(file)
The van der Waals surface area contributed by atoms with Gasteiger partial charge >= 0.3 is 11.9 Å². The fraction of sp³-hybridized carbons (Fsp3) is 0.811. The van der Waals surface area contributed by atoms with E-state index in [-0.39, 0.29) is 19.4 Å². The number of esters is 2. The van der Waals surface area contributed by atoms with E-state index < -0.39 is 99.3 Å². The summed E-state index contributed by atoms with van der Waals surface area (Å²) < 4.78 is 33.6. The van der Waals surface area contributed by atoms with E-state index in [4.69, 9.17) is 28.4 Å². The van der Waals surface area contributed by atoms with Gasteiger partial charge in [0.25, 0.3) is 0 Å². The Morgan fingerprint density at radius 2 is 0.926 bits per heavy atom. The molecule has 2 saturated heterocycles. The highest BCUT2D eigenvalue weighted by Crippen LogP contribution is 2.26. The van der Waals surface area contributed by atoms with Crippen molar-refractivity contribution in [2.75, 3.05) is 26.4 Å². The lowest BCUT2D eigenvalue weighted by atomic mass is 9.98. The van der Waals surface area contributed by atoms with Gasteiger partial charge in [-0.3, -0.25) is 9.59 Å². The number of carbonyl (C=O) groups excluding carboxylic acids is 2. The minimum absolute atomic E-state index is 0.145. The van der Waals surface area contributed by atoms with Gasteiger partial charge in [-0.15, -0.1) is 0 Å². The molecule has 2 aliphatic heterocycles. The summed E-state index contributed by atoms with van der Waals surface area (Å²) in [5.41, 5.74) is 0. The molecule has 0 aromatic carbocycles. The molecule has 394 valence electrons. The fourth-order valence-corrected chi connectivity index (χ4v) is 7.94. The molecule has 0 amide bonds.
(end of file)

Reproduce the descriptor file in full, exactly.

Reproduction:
The van der Waals surface area contributed by atoms with Gasteiger partial charge >= 0.3 is 11.9 Å². The fraction of sp³-hybridized carbons (Fsp3) is 0.811. The van der Waals surface area contributed by atoms with E-state index in [-0.39, 0.29) is 19.4 Å². The number of esters is 2. The van der Waals surface area contributed by atoms with E-state index < -0.39 is 99.3 Å². The summed E-state index contributed by atoms with van der Waals surface area (Å²) < 4.78 is 33.6. The van der Waals surface area contributed by atoms with E-state index in [4.69, 9.17) is 28.4 Å². The van der Waals surface area contributed by atoms with Gasteiger partial charge in [0.25, 0.3) is 0 Å². The Morgan fingerprint density at radius 2 is 0.926 bits per heavy atom. The molecule has 2 saturated heterocycles. The highest BCUT2D eigenvalue weighted by Crippen LogP contribution is 2.26. The van der Waals surface area contributed by atoms with Crippen molar-refractivity contribution in [2.75, 3.05) is 26.4 Å². The lowest BCUT2D eigenvalue weighted by atomic mass is 9.98. The van der Waals surface area contributed by atoms with Gasteiger partial charge in [-0.3, -0.25) is 9.59 Å². The number of carbonyl (C=O) groups excluding carboxylic acids is 2. The minimum absolute atomic E-state index is 0.145. The van der Waals surface area contributed by atoms with Gasteiger partial charge in [-0.15, -0.1) is 0 Å². The molecule has 2 aliphatic heterocycles. The summed E-state index contributed by atoms with van der Waals surface area (Å²) in [5.41, 5.74) is 0. The molecule has 0 aromatic carbocycles. The molecule has 394 valence electrons. The fourth-order valence-corrected chi connectivity index (χ4v) is 7.94. The molecule has 0 amide bonds.